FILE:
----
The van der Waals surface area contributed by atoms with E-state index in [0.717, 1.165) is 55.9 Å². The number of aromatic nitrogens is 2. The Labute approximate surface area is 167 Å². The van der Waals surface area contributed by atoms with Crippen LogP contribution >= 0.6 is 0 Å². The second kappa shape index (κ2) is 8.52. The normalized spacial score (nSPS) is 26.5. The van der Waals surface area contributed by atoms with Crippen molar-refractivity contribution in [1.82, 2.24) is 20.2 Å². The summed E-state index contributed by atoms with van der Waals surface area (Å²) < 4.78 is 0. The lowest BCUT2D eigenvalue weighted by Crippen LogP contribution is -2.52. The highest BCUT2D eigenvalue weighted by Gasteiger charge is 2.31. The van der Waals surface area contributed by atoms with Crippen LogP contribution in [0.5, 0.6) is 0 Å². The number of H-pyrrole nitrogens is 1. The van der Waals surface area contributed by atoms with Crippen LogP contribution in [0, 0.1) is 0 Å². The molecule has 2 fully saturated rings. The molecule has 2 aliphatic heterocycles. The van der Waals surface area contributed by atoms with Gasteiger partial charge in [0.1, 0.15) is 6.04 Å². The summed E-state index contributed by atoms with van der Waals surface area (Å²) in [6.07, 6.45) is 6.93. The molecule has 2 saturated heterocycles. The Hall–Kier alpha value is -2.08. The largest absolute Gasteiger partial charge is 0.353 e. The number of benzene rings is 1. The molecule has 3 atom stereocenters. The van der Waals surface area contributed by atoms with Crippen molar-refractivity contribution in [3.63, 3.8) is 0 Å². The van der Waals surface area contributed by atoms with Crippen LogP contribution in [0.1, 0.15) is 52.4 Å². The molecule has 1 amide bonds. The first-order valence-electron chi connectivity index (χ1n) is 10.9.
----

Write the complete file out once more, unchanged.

The van der Waals surface area contributed by atoms with E-state index in [0.717, 1.165) is 55.9 Å². The number of aromatic nitrogens is 2. The Labute approximate surface area is 167 Å². The van der Waals surface area contributed by atoms with Crippen LogP contribution >= 0.6 is 0 Å². The second kappa shape index (κ2) is 8.52. The normalized spacial score (nSPS) is 26.5. The van der Waals surface area contributed by atoms with Crippen molar-refractivity contribution in [1.82, 2.24) is 20.2 Å². The summed E-state index contributed by atoms with van der Waals surface area (Å²) < 4.78 is 0. The lowest BCUT2D eigenvalue weighted by Crippen LogP contribution is -2.52. The highest BCUT2D eigenvalue weighted by Gasteiger charge is 2.31. The van der Waals surface area contributed by atoms with Crippen LogP contribution in [0.5, 0.6) is 0 Å². The number of H-pyrrole nitrogens is 1. The van der Waals surface area contributed by atoms with Crippen LogP contribution in [0, 0.1) is 0 Å². The molecule has 2 fully saturated rings. The molecule has 2 aliphatic heterocycles. The van der Waals surface area contributed by atoms with Gasteiger partial charge in [0.1, 0.15) is 6.04 Å². The summed E-state index contributed by atoms with van der Waals surface area (Å²) in [6.07, 6.45) is 6.93. The molecule has 2 saturated heterocycles. The Hall–Kier alpha value is -2.08. The largest absolute Gasteiger partial charge is 0.353 e. The number of benzene rings is 1. The molecule has 3 atom stereocenters. The van der Waals surface area contributed by atoms with Crippen molar-refractivity contribution in [3.63, 3.8) is 0 Å². The van der Waals surface area contributed by atoms with Crippen LogP contribution in [0.1, 0.15) is 52.4 Å². The molecule has 1 amide bonds. The first-order valence-electron chi connectivity index (χ1n) is 10.9.